Winter is traditionally the roughest time of the year. The shortened days and chilly weather make it challenging to stay motivated and maintain a productive mindset, increasing the stress your everyday tasks might place on you throughout the day.
You may not even be aware of the effect this has when communicating and interacting with those around you. And if left ignored, it can lead to problems and missed opportunities in the longer term.
This “polluting” of the mind initiates a stressful and negative mentality, and we are bombarded with it from many sources. Media, Hollywood images, social groups, and even our own collective mindset, can make you believe that your own goals and achievements are inadequate compared with others. The result is you begin to place little value in your own potential as an individual.
Stop making comparisons. Flick the switch off. Put down the technology and please, do yourself a favour and stop trying to live another person’s life.
You are unique in the fact that no one’s life has played out exactly as yours has. There is nothing wrong with seeking advice, help, or following the career path of someone you admire, but you are not that person. Your experiences and current situation are going to be different. You need to respect that, and give value to that.
You are the protector of your mental space. No one else can make you feel or think a certain way. It is up to you to toughen yourself mentally, control your emotions and keep a positive mindset. Doing this can help you to stay motivated, decrease stress, increase productivity and, most importantly, maintain happiness.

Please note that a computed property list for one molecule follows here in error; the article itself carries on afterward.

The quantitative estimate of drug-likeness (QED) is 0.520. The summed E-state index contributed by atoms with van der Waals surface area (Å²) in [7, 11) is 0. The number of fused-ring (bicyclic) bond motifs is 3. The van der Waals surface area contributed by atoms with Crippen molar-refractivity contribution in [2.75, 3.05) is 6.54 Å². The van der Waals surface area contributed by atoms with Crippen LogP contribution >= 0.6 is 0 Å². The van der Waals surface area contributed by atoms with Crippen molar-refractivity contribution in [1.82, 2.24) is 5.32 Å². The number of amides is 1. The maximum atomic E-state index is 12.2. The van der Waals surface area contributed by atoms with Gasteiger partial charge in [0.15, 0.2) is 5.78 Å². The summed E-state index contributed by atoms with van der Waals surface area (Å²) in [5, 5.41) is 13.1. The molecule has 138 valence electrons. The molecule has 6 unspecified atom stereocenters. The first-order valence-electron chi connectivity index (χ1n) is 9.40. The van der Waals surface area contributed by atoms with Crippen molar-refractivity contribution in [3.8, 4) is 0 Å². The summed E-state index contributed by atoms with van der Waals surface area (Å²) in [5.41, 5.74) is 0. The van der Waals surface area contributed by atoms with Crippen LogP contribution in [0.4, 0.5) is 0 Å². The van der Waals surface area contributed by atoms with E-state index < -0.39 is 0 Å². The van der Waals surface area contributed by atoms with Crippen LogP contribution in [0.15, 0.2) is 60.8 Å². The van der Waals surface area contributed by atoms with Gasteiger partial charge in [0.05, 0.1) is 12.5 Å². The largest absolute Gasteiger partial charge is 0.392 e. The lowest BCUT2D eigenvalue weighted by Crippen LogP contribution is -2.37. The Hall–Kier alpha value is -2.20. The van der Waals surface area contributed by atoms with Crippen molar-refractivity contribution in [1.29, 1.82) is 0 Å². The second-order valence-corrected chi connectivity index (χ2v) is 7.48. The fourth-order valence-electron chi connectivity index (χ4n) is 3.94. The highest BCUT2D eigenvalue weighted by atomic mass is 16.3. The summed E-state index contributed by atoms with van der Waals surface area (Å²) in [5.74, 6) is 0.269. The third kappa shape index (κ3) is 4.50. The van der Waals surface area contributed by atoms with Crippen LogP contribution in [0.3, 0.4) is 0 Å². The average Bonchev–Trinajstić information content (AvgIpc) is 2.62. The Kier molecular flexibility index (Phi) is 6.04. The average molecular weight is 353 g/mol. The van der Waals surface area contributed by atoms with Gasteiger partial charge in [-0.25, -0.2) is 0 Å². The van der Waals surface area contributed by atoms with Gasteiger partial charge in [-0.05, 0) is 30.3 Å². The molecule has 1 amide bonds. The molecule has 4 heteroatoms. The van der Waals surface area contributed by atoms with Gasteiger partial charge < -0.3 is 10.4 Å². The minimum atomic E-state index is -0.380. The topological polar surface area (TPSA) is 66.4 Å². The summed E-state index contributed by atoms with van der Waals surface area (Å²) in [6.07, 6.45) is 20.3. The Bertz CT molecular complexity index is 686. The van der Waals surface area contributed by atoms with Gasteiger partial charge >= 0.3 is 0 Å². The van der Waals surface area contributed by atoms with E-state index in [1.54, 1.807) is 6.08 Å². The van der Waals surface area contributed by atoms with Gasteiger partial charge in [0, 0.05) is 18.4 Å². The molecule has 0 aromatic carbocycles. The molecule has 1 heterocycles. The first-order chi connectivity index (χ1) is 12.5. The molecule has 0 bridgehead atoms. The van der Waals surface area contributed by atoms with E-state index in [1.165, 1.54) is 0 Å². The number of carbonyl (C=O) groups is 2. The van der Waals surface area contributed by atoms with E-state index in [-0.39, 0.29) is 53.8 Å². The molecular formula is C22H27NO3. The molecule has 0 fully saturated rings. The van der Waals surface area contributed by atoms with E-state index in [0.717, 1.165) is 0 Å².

Research shows that not only does positive thinking improve a person’s mental and emotional health, but also physical health. Your mind and body are intricately linked, and the feelings and thoughts you have will be mirrored and expressed physically.
How does the saying go? “Strengthen the mind, and the body will follow.”
I have started a course recently in Neuro-linguistic Programming (NLP), which is a study in communication, personal development and psychotherapy. I have learned a lot about what makes people tick. One of the focus topics is visual imagery, which can be used to easily and effectively disrupt a person’s current mindset and change it, according to the visual imagery used.
When you find yourself in a negative mind space, here is a simple technique which can be used to quickly relieve stress and improve your mood. Start by recalling a happy memory — mine, for example, is a day at the beach. Once the memory is visualised, immerse yourself in it and take note of the sounds, smells and feelings of what you are experiencing in the image. The more in-depth the image, the greater the effect it will have on you.
Finally, lock onto the feelings this visual image has given you before wiping it from your view. This exercise may take only a brief couple of minutes, but can result in a complete change in mindset and give you a positive outlook for the day ahead.
Affirmation of the day: “I’m doing the best I can with what I have”.
Your mind is a powerful ally. Make sure you use it. ☐